South Korea falls silent for college entrance exams — but students still feel the pressure

Player utilities

Listen to the story.

Carol Hills: I'm Carol Hills with "The World". If you've ever taken the SATs, you probably remember the anxiety and stress even years after the fact. But we've got nothing on South Korea. Today is the day that high school seniors there take their college entrance test - a six-hour extravaganza.


Jason Strother: This is the day that every Korean student has feared


Hills. That's reporter Jason Strother in Seoul.


Strother: Pretty much any Korean will tell that based on how you score on this test will determine your entire future.


Hills: That's incredible. I mean there's pressure on kids here, but nothing close to that. I was reading, it sort of seems like the whole nation takes part. I mean people sort of aid the students in taking the test in certain ways.


Strother: That's absolutely right, Carol. Just here in Seoul alone, they put an extra 1500 taxis on the streets in order to give a ride to the testing centers. If they were running late there was a special hotline that students could call for a police pickup. The stock exchange started an hour late. All public offices and some private companies were asked to start at an hour late. Even flights were re-routed, especially during a listening comprehension portion of the exam for the English language. And there was also a ban on airplanes landing and taking off from nearby airports during that portion of the test.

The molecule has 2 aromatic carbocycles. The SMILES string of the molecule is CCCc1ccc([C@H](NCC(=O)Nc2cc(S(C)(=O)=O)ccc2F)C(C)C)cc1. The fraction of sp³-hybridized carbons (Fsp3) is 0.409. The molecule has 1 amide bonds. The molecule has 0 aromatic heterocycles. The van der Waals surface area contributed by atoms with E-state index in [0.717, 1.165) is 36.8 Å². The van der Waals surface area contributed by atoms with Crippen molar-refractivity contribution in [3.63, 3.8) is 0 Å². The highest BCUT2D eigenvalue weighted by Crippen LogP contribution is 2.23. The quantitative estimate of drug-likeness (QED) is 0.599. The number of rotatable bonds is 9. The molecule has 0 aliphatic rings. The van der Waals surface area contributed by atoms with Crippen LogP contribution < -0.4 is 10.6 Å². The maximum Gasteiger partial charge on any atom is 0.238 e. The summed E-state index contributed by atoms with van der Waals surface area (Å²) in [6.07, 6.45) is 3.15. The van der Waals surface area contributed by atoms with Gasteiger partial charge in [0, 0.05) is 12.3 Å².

Hills: That's incredible. Is this all of South Korea or just Seoul?


Strother: No, it's all of South Korea. There were six hundred and fifty thousand students sitting this exam today.


Hills: Why is this test still such a big deal in terms of determining Korean students' future?


Strother: Well, Carol, there's a very narrow definition of what constitutes a success in South Korea. It's believed if you score high on this university entrance exam, that means you'll get a spot at one of the top three or four universities in Korea, you'll graduate and get a job at Samsung or Hyundai or any of the other top companies. That will even increase your marriage prospects, that you'll marry a man or a woman of equal social and economic and educational background, you'll get an apartment in the [??] Gangnam district of Seoul. And this all traces back to how well you do on this test.


Hills: I've got to ask, is the pressure as intense on girls as it is on boys?


Strother: Sure. Absolutely. I was at an all-girls school today. I spoke with a mother who had just watched her daughter go through the gates into the testing center. And I asked her if she as a parent put a lot of pressure on her child to score high on the exam and she said, look, specially for women, South Korea is so competitive that she would like to have eased up on her daughter, but it's just not possible to do.


Hills: It sounds like kids are under such intense pressure. I read of some new survey that says kids in Korea are actually the unhappiest in the industrialized world. Is that one of those bogus surveys or is there any truth to it?


Strother: This was put together by the South Korean government. They took data from the Organization of Economic Cooperation and Development comparing the happiness levels of children in the developed world and they found that South Korean kids are the least happy out of all them and it cited the educational pressure as the main reason why all these kids are so bummed out.


Hills: Jason Strother is a reporter based in Seoul. Thanks, Jason.


Strother: Thank you very much.